Listening is first step to address Black boys’ mental health issues
Detroit — A critical first step in addressing the mental health needs of Black boys…
Detroit — A critical first step in addressing the mental health needs of Black boys in the community is to take what they say seriously, according to speakers at a town hall Saturday at the Focus: HOPE Conference Center.
“There’s a lot of pushback from just generally adults who don’t think we know what we’re talking about,” said Tristan Stallworth, 18, a member of the Children’s Center Youth Advisory Council. “That’s what we really only want this for you guys to listen and understand us and help us along the way.”
Young people do not feel heard or listened to, said George Winn, COO of the Children’s Center, which is a Detroit-based organization that provides behavioral health services to kids.
“So if we can give them the voice to really talk about what’s working in the system was not working in the system, we can then begin to develop supports and systems that really address their needs.”
The Children’s Center decided to start by focussing on Black boys because data shows that they are in crisis, Winn said.
Black youth in the United States are at higher risk for suicide, depression and other mental health problems but are less likely to seek treatment compared to other demographics, according to the American Psychological Association.
A panel composed of mental health experts, community leaders and community members, including young people and parents, discussed ways to make changes in the life trajectory of Black boys in Detroit and Wayne County.
“Our goal is to make Detroit the greatest city in the U.S. to raise Black boys,” said Kelvin Brown, a recruiter for The Children’s Center Young Adult Self Sufficiency Program. “We want society to see the full picture and potential that Black boys have.”
A lot of adults don’t understand mental health or that it takes time to overcome mental health issues, said Nehemiyah Coles, a member of the youth advisory council at the Children’s Center.
“They don’t understand that it’s not something I’m going over just like that. It’s something that you get over, over time and talking about your feelings with people you really care about,” Coles said. “Just taking your child to therapy isn’t the only thing that’s going to help.”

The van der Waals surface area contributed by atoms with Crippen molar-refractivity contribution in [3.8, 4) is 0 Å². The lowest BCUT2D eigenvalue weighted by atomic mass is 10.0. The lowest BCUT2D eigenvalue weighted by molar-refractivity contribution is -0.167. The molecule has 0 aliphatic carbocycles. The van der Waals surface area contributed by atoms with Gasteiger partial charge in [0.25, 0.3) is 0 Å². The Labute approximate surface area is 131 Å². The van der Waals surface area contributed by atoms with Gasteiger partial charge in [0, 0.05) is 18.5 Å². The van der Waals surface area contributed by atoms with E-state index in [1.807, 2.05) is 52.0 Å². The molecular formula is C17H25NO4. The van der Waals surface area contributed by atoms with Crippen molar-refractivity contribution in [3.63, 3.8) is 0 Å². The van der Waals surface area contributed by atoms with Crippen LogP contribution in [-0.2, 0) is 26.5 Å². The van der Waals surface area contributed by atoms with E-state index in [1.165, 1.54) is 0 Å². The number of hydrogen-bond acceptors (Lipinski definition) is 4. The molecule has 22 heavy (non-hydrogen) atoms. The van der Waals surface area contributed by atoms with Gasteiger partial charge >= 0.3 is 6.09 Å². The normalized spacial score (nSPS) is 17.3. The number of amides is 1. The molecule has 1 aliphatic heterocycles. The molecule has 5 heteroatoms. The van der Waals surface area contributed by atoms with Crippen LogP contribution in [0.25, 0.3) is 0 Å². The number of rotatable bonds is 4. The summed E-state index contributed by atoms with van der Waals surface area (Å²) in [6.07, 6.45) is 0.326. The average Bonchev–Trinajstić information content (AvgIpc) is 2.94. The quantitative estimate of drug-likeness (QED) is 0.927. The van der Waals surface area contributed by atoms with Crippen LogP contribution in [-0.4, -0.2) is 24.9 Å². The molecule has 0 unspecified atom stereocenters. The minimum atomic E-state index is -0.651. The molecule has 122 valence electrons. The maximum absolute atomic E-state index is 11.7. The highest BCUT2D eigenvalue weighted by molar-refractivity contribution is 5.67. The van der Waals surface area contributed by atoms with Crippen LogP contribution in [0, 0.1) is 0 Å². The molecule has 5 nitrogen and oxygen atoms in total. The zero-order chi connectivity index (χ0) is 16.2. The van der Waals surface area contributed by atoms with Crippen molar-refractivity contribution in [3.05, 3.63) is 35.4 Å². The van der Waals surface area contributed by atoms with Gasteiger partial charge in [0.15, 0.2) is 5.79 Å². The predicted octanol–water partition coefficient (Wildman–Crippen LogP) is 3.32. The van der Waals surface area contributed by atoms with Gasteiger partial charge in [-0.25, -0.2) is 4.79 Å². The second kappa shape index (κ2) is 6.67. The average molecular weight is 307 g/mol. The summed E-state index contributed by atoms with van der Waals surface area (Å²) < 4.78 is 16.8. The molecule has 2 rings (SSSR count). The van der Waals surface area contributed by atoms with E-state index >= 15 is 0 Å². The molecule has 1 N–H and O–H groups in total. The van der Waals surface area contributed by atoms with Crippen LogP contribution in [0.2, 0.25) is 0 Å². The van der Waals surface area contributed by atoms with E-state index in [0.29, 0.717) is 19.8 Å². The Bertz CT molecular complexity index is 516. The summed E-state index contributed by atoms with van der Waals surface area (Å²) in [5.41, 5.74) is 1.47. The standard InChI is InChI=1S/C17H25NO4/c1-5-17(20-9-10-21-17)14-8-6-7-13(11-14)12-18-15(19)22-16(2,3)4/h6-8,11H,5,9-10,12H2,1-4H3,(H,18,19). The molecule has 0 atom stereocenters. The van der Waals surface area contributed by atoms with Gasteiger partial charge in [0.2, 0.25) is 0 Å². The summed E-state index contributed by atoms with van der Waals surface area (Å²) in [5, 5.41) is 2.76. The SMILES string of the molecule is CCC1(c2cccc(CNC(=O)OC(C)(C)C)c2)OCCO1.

Young people experiencing mental health issues often feel unheard and that adults and parents don’t listen to them, Stallworth, a senior at Mumford High School in Detroit, said. One of the biggest obstacles that young people face is adults who think they don’t know what they’re talking about, Stallworth said.
“Many adults have antiquated ideas about mental health. … We have a lot of ideas about mental health, like suck it up. Be a man. You’re strong, you’re an adult, you can take it,” Stallworth said. “We shouldn’t be looking at it like that anymore.”
Mental health is not talked about enough in Black communities, said Kevin Fischer, executive director of the National Alliance on Mental Health – Michigan.
“Mental illness does not discriminate but neither does stigma,” Fischer said. “The stigma associated with mental illness varies by community and culture. … We’ve got to work on stigma from the inside out. We have to stop denying ourselves a higher quality of life.”
Clinicians who are involved in the treatment of children have to address all of the social determinants of health and understand trauma, said Debora Matthews, president and CEO of The Children’s Center.
“They have to understand how to approach a client (or) a family coming in where there has been trauma,” Matthews said. “They have to first identify and assume that rather than this child coming in with something wrong with them, they’re coming in where something has happened.”